Herb Of The Week - Ginger

            This week, we'll be exploring the spicy root of the ginger plant. The Latin name for this plant is Zingiber officinalis. It's other names include: African Ginger, Gan Jiang, Gingembre, Ginger Root,  Imber, Jengibre, Jiang, Kankyo, and Sunthi


            The Universtity of Maryland Medical Center writes that the use of ginger originated in China over 2,000 years ago. It was then exported to the Roman empire, where it became valued for its therapeutic as well as culinary properties. The name Ginger comes from Old French gingibre and means ”Spirit” or “Temper”.

            Ginger is apart of the Zingberaccae family, to which it lends it's name, and is a relative of tumeric, cardamom, and galangal.

            It is a perennial reed-like plant with annual leafy stems that grow between 3 – 4 feet tall. It produces clusters of white and pink flower buds that turn yellow as they bloom. The root of the ginger  is a knotted, thick, beige underground tuber, called a rhizome, and this is what is used in both medicines and the culinary arts.             Cultivation began in South Asia, and spread through East Africa and the Carrabean, though now ginger has found a place in millions of gardens around the world. Ginger grows best in warm climates with nutriant rich soil, and because of gingers aethetic appeal it is often used as in landscaping subtropical homes.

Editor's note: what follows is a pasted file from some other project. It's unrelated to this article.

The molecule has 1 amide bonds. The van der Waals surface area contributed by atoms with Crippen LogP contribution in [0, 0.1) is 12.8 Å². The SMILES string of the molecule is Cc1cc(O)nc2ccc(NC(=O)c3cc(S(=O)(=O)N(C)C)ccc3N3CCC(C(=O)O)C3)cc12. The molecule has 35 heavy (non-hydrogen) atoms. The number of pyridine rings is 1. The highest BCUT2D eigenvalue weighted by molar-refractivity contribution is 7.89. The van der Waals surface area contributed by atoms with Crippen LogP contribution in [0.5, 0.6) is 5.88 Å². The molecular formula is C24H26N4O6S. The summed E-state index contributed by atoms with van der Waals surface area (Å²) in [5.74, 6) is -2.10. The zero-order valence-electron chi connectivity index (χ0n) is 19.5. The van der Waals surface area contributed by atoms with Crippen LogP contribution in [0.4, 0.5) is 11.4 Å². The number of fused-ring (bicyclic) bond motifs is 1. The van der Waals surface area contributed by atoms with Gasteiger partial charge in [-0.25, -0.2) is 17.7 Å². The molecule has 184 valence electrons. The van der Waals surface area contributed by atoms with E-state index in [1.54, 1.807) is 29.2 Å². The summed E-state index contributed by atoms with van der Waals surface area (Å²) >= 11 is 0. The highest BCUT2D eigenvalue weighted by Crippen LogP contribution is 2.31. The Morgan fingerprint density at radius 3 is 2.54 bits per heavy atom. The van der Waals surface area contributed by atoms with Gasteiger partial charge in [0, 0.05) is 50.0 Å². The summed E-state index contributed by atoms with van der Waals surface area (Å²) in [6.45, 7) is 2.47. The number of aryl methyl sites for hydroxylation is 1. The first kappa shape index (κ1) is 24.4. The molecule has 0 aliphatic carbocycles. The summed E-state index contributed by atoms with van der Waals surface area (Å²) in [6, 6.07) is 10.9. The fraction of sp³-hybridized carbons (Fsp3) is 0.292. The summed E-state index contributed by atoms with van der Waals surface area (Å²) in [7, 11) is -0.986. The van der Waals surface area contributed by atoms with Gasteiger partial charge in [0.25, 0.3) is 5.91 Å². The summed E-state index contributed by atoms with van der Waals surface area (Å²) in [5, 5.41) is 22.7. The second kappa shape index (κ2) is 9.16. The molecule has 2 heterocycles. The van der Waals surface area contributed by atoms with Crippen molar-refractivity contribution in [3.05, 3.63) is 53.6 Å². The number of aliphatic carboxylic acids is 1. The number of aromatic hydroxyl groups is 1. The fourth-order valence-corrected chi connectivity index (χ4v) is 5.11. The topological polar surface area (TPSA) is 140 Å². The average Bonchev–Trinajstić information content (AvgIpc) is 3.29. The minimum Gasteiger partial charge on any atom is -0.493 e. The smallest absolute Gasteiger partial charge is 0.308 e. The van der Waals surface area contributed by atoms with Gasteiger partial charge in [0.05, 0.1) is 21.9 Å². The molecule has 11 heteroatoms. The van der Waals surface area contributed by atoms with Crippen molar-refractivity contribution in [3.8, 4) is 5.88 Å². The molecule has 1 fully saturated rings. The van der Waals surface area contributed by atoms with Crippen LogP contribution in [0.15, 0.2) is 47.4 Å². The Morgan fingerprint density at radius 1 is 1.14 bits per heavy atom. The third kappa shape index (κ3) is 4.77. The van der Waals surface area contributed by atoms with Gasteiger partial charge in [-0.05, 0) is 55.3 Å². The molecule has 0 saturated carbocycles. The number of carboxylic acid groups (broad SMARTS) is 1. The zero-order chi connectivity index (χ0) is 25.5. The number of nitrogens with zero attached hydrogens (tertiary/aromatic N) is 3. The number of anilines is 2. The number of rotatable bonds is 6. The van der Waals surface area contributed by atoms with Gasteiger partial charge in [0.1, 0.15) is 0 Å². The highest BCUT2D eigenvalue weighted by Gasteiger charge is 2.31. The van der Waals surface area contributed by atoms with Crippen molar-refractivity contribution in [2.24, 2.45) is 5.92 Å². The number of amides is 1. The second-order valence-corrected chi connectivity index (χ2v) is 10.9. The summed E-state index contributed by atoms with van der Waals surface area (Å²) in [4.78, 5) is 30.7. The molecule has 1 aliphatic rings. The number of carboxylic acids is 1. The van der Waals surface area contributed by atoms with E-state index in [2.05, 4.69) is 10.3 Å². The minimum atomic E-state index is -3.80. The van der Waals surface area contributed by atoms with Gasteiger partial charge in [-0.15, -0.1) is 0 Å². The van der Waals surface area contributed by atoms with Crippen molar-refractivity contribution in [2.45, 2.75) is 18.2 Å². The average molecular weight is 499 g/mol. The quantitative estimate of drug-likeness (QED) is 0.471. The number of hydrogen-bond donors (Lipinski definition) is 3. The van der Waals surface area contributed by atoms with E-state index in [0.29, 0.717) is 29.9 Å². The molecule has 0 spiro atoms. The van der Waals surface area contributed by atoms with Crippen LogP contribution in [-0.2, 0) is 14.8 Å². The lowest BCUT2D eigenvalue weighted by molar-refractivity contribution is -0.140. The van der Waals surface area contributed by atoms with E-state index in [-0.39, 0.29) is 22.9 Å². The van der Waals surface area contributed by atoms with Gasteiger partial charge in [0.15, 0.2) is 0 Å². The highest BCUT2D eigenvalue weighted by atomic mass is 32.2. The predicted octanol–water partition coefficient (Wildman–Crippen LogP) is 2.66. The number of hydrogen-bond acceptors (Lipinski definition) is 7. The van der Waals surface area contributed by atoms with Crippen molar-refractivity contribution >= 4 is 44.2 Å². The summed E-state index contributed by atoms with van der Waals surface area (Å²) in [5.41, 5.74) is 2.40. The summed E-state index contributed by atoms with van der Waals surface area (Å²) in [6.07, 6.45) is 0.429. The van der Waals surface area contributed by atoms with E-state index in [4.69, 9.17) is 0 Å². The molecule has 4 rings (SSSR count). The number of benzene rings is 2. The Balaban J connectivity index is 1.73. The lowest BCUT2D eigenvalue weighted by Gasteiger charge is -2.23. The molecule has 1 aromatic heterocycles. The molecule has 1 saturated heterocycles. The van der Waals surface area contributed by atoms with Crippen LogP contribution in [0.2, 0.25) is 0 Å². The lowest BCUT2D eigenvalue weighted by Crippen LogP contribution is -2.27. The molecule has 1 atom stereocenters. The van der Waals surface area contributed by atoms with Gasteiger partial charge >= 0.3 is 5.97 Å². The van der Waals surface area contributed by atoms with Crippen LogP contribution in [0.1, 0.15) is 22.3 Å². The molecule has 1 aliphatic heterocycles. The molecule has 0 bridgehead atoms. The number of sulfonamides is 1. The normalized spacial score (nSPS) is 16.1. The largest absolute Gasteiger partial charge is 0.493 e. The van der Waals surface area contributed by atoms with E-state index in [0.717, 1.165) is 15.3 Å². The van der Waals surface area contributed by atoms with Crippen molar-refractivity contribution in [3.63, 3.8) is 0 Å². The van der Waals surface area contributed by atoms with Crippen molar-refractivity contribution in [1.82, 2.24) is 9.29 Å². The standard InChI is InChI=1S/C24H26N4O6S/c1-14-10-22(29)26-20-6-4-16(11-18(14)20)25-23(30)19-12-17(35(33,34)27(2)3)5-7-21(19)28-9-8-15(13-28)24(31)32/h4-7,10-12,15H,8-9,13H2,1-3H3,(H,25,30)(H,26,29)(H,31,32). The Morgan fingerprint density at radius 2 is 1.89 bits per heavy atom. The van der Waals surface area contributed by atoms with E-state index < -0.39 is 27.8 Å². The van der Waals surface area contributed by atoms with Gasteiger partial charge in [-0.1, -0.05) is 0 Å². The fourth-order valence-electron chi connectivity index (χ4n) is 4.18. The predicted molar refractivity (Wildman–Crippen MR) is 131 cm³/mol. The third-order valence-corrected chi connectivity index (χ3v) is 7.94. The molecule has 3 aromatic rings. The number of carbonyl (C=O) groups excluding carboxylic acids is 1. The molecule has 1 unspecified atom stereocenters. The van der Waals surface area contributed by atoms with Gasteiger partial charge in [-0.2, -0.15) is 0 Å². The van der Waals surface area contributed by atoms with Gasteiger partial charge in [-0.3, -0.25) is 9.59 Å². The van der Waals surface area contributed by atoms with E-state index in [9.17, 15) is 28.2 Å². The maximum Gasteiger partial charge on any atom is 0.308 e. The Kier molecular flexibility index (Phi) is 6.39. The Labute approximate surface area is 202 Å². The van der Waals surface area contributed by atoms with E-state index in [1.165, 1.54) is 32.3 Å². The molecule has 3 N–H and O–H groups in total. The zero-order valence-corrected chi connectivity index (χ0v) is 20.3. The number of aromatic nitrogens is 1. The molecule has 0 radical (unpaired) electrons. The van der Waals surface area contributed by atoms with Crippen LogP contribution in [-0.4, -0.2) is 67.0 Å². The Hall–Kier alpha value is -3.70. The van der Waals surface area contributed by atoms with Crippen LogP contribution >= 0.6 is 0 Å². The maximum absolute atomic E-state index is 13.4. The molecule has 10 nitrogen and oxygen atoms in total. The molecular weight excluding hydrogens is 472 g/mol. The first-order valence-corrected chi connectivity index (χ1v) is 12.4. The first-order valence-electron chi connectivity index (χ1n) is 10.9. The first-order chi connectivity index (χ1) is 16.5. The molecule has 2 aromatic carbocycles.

The main effects of ginger are to aid in soothing digestive disturbances, and helps speed up a slow digestive system. It helps relieve nasuea in basicly any situation where nasuea is present, and helps treat first and secod degree burns. It is good for arthritis, and boosts the immune system. As a heating herb, it is indicated for disorders due to cold conditions. It has a positive intropic effect on the heart, helping irraticate Fibrin that is desposited in tissues new varicose veins.

            Ginger is taken in a veriaty of ways. Infusions / hot teas, powder, tintures, capsuls, and in foods. Ginger is great zest on creamy winter soups, it is also great with fish, and easy to incorperate in sweet foods.

            Ailments which indicat treatment with ginger include: arthritis, morning sickness, nasuea, upset stomach, flatulance, slow digestive system, 1st and 2nd degree burns, nasuea from chemotherapy, sore throat, nose congestion, dizziness, muscle pain, enfluenza, loss of appitite, migranes, athsma, high blood pressure, dysmenorrhea, and motion sickness.


            The use of herbs is a time-honored approach to strengthening the body and treating disease. Herbs, however, can trigger side effects and may interact with other herbs, supplements, or medications. For these reasons, you should take herbs with care, under the supervision of a health care provider.

            It is okay, with first checking with your Doctor, to take ginger occassionally for morning sickness while pregnant. Check with your Doctor before consuming ginger while breast-feeding; if you are taking sedative medications; if you are diabetic; if you are taking a narcotic; or if you are going into surgery.


Fact Breakdown:

             Latin Name:  Zingiber officinalis